A Russian Progress resupply ship arrived at the station last week delivering a ton of food, fuel, clothing and other materials that should sustain Commander Ken Bowersox, Flight Engineer Nikolai Budarin, and NASA ISS Science Officer Don Pettit through at least the end of June, if required.
The Progress' engines were used Tuesday to boost the altitude of the ISS by about 6 miles to an average 248-mile orbit. This was the first of three planned maneuvers to prepare the station for the arrival of a new Soyuz return spacecraft in late April. During the reboost maneuver, scientific accelerometers in the Destiny lab measured vibrations from the engines to help scientists study how motion may affect delicate microgravity experiments.
Bowersox, Pettit and Budarin spoke with reporters gathered at various NASA centers across the country in their first news conference since the Columbia accident. Most questions focused on the crew's reaction and thoughts on Columbia's astronauts and how the accident might affect their mission.
"We've had time to grieve our friends," Bowersox said. "When you're up here this long, you can't just bottle up your emotions and focus all the time. It's important for us to acknowledge that the people on STS-107 were our friends and we had a connection with them and that we feel their loss. Each of us had a chance to shed some tears. But now it's time to move forward and we're doing that slowly. This press conference today is a huge step that's helping us move along towards our normal objectives and fulfilling our mission here."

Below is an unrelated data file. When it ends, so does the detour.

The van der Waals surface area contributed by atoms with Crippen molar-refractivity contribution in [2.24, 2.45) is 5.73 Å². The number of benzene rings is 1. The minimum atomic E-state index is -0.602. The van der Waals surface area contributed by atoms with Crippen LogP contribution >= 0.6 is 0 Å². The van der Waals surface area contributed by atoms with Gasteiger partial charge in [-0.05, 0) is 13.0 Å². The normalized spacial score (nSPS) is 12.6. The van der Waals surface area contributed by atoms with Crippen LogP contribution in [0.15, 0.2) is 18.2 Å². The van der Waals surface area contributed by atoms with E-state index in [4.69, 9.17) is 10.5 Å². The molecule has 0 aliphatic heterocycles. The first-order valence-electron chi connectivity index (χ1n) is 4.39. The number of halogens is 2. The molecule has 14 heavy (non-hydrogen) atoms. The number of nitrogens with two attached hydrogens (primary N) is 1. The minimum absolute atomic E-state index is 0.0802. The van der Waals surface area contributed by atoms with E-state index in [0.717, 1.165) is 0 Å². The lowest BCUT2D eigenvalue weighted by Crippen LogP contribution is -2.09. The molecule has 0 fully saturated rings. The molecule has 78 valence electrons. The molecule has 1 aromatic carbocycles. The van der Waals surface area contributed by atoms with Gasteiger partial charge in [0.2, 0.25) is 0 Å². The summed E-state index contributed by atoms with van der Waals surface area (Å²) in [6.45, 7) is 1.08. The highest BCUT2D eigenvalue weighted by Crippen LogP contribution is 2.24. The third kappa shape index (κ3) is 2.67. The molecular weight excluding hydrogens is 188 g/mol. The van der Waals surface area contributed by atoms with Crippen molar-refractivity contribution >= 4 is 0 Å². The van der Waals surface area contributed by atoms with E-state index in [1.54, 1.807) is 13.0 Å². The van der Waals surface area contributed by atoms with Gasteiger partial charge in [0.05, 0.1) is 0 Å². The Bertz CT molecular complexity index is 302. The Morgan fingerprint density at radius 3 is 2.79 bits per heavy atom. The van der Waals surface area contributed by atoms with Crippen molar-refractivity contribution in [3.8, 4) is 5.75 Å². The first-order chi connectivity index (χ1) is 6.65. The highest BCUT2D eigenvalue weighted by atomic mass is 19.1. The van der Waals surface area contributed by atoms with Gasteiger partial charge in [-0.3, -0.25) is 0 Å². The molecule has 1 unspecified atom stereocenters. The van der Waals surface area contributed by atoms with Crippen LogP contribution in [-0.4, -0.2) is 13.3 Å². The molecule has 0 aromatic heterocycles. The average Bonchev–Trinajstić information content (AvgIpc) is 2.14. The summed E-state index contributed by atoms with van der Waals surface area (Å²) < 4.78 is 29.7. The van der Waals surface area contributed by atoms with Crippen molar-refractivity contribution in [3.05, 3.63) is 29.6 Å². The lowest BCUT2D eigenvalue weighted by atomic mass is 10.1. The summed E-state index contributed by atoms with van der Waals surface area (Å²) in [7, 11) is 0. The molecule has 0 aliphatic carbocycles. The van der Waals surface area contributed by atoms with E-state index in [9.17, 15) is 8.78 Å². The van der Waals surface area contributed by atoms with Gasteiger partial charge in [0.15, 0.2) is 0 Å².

Thursday, Bowersox and Pettit operated Canadarm2, the Space Station Robotic Manipulator System. The activities helped maintain the crew's proficiency in using the Robotic Work Station in Destiny to control the system as they performed checkout procedures to validate the arm's capabilities in space.
Early this week, flight controllers noticed a slight decrease in the flow of air through the Inter-Module Valve system between the various components of the station. Bowersox and Pettit removed several fans in the ductwork and cleaned lint and dust from the filters, significantly increasing the airflow.
Troubleshooting of the Microgravity Science Glovebox by specialists from the European Space Agency and the Payload Operations Center at Marshall Space Flight Center continues. Last week, a circuit breaker tripped when Pettit installed replacement parts that arrived on the Progress. Pettit powered down the equipment until the experts develop a plan for him to implement on orbit.